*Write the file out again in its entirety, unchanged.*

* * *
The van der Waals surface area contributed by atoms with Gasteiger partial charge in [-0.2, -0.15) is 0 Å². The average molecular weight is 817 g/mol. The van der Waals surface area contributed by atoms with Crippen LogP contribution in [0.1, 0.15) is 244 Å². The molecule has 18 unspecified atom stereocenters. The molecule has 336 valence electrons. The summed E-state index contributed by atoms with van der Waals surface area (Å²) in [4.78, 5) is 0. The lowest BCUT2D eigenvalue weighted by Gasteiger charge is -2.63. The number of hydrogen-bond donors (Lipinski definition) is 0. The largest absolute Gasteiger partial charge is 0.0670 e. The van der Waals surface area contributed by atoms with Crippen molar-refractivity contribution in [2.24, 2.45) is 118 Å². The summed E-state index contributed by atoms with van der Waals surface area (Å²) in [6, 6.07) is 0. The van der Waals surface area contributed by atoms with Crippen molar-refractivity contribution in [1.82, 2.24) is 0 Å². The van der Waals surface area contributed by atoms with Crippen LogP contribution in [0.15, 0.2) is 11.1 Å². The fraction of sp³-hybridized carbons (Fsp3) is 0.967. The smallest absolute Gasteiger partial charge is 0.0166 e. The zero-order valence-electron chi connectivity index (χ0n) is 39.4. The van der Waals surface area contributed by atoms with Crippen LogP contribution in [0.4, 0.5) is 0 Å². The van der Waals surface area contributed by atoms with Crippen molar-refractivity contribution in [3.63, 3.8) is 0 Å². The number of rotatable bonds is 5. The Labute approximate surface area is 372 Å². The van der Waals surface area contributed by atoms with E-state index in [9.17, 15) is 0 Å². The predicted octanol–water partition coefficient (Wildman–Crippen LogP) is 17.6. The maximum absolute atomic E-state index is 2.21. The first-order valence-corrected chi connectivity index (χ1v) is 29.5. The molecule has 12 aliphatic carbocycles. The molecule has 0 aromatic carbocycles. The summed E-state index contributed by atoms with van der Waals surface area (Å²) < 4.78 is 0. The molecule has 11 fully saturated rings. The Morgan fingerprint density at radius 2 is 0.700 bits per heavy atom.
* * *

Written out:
The van der Waals surface area contributed by atoms with Gasteiger partial charge in [-0.2, -0.15) is 0 Å². The average molecular weight is 817 g/mol. The van der Waals surface area contributed by atoms with Crippen LogP contribution in [0.1, 0.15) is 244 Å². The molecule has 18 unspecified atom stereocenters. The molecule has 336 valence electrons. The summed E-state index contributed by atoms with van der Waals surface area (Å²) in [4.78, 5) is 0. The lowest BCUT2D eigenvalue weighted by Gasteiger charge is -2.63. The number of hydrogen-bond donors (Lipinski definition) is 0. The largest absolute Gasteiger partial charge is 0.0670 e. The van der Waals surface area contributed by atoms with Crippen molar-refractivity contribution in [2.24, 2.45) is 118 Å². The summed E-state index contributed by atoms with van der Waals surface area (Å²) in [6, 6.07) is 0. The van der Waals surface area contributed by atoms with Crippen molar-refractivity contribution in [1.82, 2.24) is 0 Å². The van der Waals surface area contributed by atoms with Crippen LogP contribution in [0.15, 0.2) is 11.1 Å². The fraction of sp³-hybridized carbons (Fsp3) is 0.967. The smallest absolute Gasteiger partial charge is 0.0166 e. The zero-order valence-electron chi connectivity index (χ0n) is 39.4. The van der Waals surface area contributed by atoms with Crippen LogP contribution in [0.4, 0.5) is 0 Å². The van der Waals surface area contributed by atoms with Crippen molar-refractivity contribution in [3.63, 3.8) is 0 Å². The number of rotatable bonds is 5. The Labute approximate surface area is 372 Å². The van der Waals surface area contributed by atoms with E-state index in [9.17, 15) is 0 Å². The predicted octanol–water partition coefficient (Wildman–Crippen LogP) is 17.6. The maximum absolute atomic E-state index is 2.21. The first-order valence-corrected chi connectivity index (χ1v) is 29.5. The molecule has 12 aliphatic carbocycles. The molecule has 0 aromatic carbocycles. The summed E-state index contributed by atoms with van der Waals surface area (Å²) < 4.78 is 0. The molecule has 11 fully saturated rings. The Morgan fingerprint density at radius 2 is 0.700 bits per heavy atom.